I was given a two-month free subscription to Sirius XM Radio after having some work done on my car. So I’ve taken advantage since the beginning of October listening to commercial-free radio and trying out the music, comedy, and sports stations the company has to offer. It’s been enlightening, to say the least.
Where I spend the most time is at the lower range of numbers. Sirius offers ‘50s on 5, ‘60s on 6, ‘70s on 7, ‘80s on 8, and ‘90s on 9. While most of my time is spent on Channel 8, I sometimes like to flip up and down the dial until I land on a song I really want to hear.
I’ve noticed a lot about the styles of music as I’ve explored. Each decade has, for the most part, a really distinctive sound. Sometimes, when you listen to a song from, say, 1969 or 1971, you can hear the beginning of the new sound or the remains of the old or maybe even a crossover, a fusion, of the two sounds.
The 1950s was really the beginning of rock and roll. Elvis Presley singing “Hound Dog” or Chuck Berry with “Johnny B. Goode” started a revolution of music that is still felt six decades later. You also had doo-wop, where the background vocals often used random syllables to harmonize with the lead. Groups like the Del-Vikings excelled in this regard.
The 1960s might have been the most important decade of music. Rock and roll continued on unabated with stars like Bob Dylan and the Beach Boys coming to the fore. But the British Invasion, led by the Beatles, took center stage. The group from Liverpool might very well have been the most influential group in rock and roll, the reverberations from their style still felt today, as well as those from the Rolling Stones and the Who.
When you reach the 1970s, you think mostly of disco. Songs like “We Are Family” by Sister Sledge, “Stayin’ Alive” by the Bee Gees, and “Super Freak” by Rick James are among disco songs that are still recognized today. Because disco really got going in the latter half of the decade, you can still really hear its influence in the first few years of the 1980s.
But the ‘70s also had what was known as soft rock, or pop rock. Groups like Chicago, the Eagles, and the Doobie Brothers brought some new stylistic sounds to the listening public, and it stuck. So much of the music that is currently on the radio is in thanks to those groups and many others who moved away from the faster-moving songs that had been so popular.
But that faster type of song remained popular in the ‘70s. Led Zepplin, AC/DC, Pink Floyd, and Aerosmith really changed the landscape, giving an edge to rock to counteract the sound of disco. And I would be remiss if I didn’t mention Queen, probably my favorite band of all time. Their music in the ‘70s was game-changing. “Bohemian Rhapsody” might be one of the most famous and most redone songs in history. I think my iPod has at least five different renditions of it!
Hip-hop music started in the ‘70s, but really gained momentum in the 1980s. Run DMC, LL Cool J, and DJ Jazzy Jeff & the Fresh Prince are among the most recognizable groups which paved the way for today’s rap music.
Rock music moved more toward hard rock and heavy metal. Guns ‘n’ Roses, Metallica, and Megadeath became huge and featured band members with long hair and a heavy bass beat that moved at a breakneck pace. And hair was the name of the game in the ‘80s. Hair bands like Poison, Van Halen, and Def Leppard were huge, both in talent and hair spray bills.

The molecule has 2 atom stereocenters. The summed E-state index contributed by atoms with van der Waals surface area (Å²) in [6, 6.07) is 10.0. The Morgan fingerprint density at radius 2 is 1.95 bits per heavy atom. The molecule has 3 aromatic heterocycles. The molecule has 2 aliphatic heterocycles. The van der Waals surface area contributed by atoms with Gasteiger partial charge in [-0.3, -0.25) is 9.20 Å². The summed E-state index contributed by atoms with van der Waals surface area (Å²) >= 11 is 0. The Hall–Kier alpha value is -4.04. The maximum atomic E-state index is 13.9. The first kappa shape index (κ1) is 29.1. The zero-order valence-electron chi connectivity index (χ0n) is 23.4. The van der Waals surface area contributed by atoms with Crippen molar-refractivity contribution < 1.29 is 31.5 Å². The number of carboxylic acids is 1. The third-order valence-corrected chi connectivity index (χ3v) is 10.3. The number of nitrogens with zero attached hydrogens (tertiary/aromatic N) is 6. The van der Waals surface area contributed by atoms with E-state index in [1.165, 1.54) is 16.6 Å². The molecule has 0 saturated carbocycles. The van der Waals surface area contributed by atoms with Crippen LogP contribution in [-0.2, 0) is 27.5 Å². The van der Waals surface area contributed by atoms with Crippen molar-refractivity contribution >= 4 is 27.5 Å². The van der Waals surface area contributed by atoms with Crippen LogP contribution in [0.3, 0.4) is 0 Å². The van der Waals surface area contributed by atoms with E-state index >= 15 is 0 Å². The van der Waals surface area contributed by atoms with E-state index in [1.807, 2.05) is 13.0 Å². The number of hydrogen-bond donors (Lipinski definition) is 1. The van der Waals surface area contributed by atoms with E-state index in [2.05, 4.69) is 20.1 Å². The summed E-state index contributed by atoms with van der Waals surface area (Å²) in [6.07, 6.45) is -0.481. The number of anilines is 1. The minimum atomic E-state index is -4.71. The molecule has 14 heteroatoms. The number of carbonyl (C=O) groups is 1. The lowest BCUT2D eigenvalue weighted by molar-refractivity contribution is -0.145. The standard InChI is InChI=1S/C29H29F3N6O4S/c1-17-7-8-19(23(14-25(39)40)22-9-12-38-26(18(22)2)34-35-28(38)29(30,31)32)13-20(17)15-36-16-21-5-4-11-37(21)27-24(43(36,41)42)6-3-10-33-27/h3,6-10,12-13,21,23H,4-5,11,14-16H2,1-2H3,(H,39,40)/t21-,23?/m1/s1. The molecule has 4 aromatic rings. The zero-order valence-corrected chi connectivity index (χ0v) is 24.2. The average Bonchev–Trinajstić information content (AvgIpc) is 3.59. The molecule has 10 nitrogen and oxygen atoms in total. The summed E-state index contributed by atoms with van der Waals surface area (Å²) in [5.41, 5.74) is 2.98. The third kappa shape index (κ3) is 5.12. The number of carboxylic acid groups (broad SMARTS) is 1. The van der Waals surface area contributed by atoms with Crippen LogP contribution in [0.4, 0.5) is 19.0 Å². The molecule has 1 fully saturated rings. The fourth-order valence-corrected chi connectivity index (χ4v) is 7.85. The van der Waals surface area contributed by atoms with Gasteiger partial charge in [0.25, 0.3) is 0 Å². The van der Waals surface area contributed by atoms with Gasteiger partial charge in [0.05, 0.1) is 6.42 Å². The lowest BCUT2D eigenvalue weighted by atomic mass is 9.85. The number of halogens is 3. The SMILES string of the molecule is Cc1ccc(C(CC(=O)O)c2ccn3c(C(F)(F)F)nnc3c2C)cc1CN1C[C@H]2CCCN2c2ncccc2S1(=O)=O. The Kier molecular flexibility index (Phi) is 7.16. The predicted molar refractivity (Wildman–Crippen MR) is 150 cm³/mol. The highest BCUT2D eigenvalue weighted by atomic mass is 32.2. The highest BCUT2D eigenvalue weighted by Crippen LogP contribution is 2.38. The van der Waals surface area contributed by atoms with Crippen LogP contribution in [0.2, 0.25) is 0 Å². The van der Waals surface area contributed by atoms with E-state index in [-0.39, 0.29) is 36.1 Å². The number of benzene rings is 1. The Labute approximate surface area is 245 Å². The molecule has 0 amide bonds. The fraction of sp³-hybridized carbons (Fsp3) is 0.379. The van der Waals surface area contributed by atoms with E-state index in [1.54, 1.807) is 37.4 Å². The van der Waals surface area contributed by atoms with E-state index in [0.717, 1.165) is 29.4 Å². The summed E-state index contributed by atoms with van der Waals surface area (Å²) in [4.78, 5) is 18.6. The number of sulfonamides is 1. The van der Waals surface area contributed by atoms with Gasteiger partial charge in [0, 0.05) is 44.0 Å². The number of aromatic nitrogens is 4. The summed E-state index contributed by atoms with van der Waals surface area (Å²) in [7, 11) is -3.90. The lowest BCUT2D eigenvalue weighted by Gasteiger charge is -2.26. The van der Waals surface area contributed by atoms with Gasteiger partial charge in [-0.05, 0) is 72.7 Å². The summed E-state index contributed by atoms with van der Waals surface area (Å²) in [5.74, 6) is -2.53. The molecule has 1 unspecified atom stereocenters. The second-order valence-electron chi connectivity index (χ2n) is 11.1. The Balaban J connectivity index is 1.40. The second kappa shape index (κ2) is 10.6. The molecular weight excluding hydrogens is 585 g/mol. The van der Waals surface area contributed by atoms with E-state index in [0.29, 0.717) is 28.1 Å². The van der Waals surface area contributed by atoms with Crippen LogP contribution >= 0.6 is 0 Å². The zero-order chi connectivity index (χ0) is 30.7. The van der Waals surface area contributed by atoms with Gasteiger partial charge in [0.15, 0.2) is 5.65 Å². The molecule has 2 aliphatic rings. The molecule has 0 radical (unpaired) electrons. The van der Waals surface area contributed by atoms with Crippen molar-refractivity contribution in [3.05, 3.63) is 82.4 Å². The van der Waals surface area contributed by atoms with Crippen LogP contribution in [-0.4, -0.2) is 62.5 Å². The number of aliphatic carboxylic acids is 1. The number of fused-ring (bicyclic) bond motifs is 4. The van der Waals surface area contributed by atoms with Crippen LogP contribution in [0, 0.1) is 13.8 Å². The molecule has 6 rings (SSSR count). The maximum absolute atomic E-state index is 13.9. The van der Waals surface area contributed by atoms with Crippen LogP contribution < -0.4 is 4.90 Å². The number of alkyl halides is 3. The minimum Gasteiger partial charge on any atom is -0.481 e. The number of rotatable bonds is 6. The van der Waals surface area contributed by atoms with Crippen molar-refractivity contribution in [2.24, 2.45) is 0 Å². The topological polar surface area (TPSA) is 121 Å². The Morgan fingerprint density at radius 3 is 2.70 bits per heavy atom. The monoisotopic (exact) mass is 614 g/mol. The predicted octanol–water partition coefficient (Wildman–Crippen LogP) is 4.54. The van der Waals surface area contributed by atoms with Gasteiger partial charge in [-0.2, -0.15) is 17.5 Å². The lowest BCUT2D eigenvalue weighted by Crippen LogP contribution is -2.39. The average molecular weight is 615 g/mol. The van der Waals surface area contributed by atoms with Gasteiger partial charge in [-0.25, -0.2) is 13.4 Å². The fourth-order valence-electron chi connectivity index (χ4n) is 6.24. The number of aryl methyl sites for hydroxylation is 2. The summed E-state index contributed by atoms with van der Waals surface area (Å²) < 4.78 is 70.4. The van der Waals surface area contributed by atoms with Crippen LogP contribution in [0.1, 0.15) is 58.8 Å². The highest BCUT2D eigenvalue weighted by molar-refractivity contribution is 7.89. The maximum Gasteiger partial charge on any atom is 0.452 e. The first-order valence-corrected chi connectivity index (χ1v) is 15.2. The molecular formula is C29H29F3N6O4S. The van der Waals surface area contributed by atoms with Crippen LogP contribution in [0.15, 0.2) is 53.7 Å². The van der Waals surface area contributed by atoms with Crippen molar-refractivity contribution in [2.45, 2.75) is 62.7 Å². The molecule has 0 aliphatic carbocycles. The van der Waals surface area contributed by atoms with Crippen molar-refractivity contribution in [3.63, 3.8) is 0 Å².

The 1980s produced two of the most influential musicians of all time. Madonna was a tremendous voice who pushed the boundaries of music and the ideas she presented. She led the way for strong women to take to the stage and really be heard and revered. Michael Jackson was also one of the greatest musicians to ever write a song. Say what you like about him as a person, but his music is second to none.
The 1990s were an interesting decade for me. I started in high school, went through college, and ended the decade a few years into my teaching career, along with getting married. That’s a lot of change in life, and the music seemed to change at just as rapid a rate.
Alternative rock with bands like the Red Hot Chili Peppers, the Goo Goo Dolls, and the Smashing Pumpkins changed music tremendously. Part of that culture was the grunge set. Groups like Nirvana and Pearl Jam adjusted people’s expectations of what was considered popular.
You also had adult contemporary music from such great voices as Whitney Houston and Mariah Carey. Jewel was there along with Sheryl Crow and Alanis Morissette. Plus, you had pop music from the Spice Girls, Britney Spears, and Ace of Base.
Moving up and down the channels, I’ve rediscovered some great music. Maybe through reading, you’re moved to re-listen to some favorite music of your own from the past. It’s been fun having Sirius XM Radio for a couple months. I likely won’t continue to subscribe to it because I enjoy books on CD and listening to Power 96 or KFAN. But that music will remain important, and maybe someday I’ll get Sirius about it again!
Word of the Week: This week’s word is rhigosis, which is a sensation of cold, as in, “She felt some rhigosis as she left work until she got her car warmed up, while listening to good music.” Impress your friends and confuse your enemies!